Tanzania Demand for Documentation Study: Who Pays for Land Documents, and Why?

Tanzania Demand for Documentation case study cover imageDespite strong evidence on the importance of land documentation for landholders’ tenure and economic security, among other benefits, national governments are often constrained in their ability to map and title property at scale. First-time land registration is often provided at no cost to the landholder but may be unsustainable for country governments and service providers. In the context of customary land systems, the beneficiary contribution models ask landholders to contribute some portion of the registration costs to obtain official documentation of land rights, but the approach could have implications for documentation access and equity.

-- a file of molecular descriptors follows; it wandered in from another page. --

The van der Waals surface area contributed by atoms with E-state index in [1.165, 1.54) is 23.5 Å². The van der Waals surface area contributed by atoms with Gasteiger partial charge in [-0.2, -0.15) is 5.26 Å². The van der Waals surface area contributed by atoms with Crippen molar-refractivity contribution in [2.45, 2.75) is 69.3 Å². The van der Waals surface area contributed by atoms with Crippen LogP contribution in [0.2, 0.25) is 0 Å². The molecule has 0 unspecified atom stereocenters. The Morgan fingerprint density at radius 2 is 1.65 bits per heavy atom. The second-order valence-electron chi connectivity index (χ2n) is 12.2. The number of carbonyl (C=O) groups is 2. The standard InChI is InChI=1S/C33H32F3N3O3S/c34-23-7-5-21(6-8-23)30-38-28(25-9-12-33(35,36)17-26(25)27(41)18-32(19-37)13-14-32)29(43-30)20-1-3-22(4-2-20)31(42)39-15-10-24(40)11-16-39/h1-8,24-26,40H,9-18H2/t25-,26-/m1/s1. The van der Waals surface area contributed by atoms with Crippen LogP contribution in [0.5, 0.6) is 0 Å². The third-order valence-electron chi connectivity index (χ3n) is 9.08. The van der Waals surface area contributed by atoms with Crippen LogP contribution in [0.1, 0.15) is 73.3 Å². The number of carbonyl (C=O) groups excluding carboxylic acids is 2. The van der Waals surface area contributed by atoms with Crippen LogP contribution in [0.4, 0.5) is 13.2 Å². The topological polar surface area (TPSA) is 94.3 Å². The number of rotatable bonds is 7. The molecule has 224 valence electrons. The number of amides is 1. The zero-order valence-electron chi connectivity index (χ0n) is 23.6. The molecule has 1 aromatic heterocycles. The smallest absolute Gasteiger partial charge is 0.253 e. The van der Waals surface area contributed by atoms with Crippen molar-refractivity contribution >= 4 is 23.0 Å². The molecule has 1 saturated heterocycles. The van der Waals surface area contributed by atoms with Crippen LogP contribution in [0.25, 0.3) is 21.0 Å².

This study utilizes a mixed methods approach that draws on analysis of land registration data from a USAID-supported customary land formalization program in Tanzania, coupled with a follow-up household survey and qualitative data collection, to better understand rural Tanzanians’ willingness and ability to pay for government-issued and legally recognized customary land documents. The program operated in two phases, initially providing Certificates of Customary Right of Occupancy (CCROs) to landholders for free, and then requiring landholders to pay a nominal fee to obtain the document.

The study results suggest that to increase equity and reduce barriers to widespread uptake, programs can consider: installment payments to overcome cash flow constraints; increasing access to bank agents and mobile money payment modalities; quality control to avoid unauthorized payment collection; and a strategy to identify the most vulnerable landholders for subsidized payment support.